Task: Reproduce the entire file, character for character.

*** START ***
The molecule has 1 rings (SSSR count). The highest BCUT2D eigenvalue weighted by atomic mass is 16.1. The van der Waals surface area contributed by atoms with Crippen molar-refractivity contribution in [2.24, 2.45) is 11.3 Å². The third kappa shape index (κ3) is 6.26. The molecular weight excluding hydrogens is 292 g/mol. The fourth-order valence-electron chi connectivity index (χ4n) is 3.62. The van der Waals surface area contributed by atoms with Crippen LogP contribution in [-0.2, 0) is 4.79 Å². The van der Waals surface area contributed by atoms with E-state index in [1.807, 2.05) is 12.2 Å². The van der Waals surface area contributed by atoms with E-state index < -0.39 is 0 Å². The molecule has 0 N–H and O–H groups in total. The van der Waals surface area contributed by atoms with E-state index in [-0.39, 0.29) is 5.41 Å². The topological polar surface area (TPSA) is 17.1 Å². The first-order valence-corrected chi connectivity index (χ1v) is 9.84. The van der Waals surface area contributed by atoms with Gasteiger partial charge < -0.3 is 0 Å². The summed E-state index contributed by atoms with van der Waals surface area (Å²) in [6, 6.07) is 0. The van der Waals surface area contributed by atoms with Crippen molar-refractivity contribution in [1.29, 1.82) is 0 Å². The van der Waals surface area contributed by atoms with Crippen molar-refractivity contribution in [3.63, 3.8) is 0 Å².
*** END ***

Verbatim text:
The molecule has 1 rings (SSSR count). The highest BCUT2D eigenvalue weighted by atomic mass is 16.1. The van der Waals surface area contributed by atoms with Crippen molar-refractivity contribution in [2.24, 2.45) is 11.3 Å². The third kappa shape index (κ3) is 6.26. The molecular weight excluding hydrogens is 292 g/mol. The fourth-order valence-electron chi connectivity index (χ4n) is 3.62. The van der Waals surface area contributed by atoms with Crippen LogP contribution in [-0.2, 0) is 4.79 Å². The van der Waals surface area contributed by atoms with E-state index in [1.807, 2.05) is 12.2 Å². The van der Waals surface area contributed by atoms with E-state index < -0.39 is 0 Å². The molecule has 0 N–H and O–H groups in total. The van der Waals surface area contributed by atoms with E-state index in [-0.39, 0.29) is 5.41 Å². The topological polar surface area (TPSA) is 17.1 Å². The first-order valence-corrected chi connectivity index (χ1v) is 9.84. The van der Waals surface area contributed by atoms with Gasteiger partial charge < -0.3 is 0 Å². The summed E-state index contributed by atoms with van der Waals surface area (Å²) in [6, 6.07) is 0. The van der Waals surface area contributed by atoms with Crippen molar-refractivity contribution in [1.29, 1.82) is 0 Å². The van der Waals surface area contributed by atoms with Crippen molar-refractivity contribution in [3.63, 3.8) is 0 Å².